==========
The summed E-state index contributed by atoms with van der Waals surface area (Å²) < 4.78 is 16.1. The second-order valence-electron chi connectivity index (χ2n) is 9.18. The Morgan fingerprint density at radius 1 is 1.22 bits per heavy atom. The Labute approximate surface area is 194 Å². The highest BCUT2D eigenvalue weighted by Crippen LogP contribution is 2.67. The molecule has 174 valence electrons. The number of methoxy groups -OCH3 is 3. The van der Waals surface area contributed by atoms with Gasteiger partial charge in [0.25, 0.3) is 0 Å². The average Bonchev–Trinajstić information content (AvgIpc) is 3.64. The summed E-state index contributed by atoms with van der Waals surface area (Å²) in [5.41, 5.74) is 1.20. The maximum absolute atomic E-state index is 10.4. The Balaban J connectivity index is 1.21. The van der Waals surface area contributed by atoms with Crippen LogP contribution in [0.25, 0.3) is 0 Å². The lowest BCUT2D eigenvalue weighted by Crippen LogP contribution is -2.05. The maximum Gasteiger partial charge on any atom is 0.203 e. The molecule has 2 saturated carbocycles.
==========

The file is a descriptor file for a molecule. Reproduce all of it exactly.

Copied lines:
The summed E-state index contributed by atoms with van der Waals surface area (Å²) < 4.78 is 16.1. The second-order valence-electron chi connectivity index (χ2n) is 9.18. The Morgan fingerprint density at radius 1 is 1.22 bits per heavy atom. The Labute approximate surface area is 194 Å². The highest BCUT2D eigenvalue weighted by Crippen LogP contribution is 2.67. The molecule has 174 valence electrons. The number of methoxy groups -OCH3 is 3. The van der Waals surface area contributed by atoms with Gasteiger partial charge in [0.25, 0.3) is 0 Å². The average Bonchev–Trinajstić information content (AvgIpc) is 3.64. The summed E-state index contributed by atoms with van der Waals surface area (Å²) in [5.41, 5.74) is 1.20. The maximum absolute atomic E-state index is 10.4. The Balaban J connectivity index is 1.21. The van der Waals surface area contributed by atoms with Crippen LogP contribution in [0.25, 0.3) is 0 Å². The lowest BCUT2D eigenvalue weighted by Crippen LogP contribution is -2.05. The maximum Gasteiger partial charge on any atom is 0.203 e. The molecule has 2 saturated carbocycles.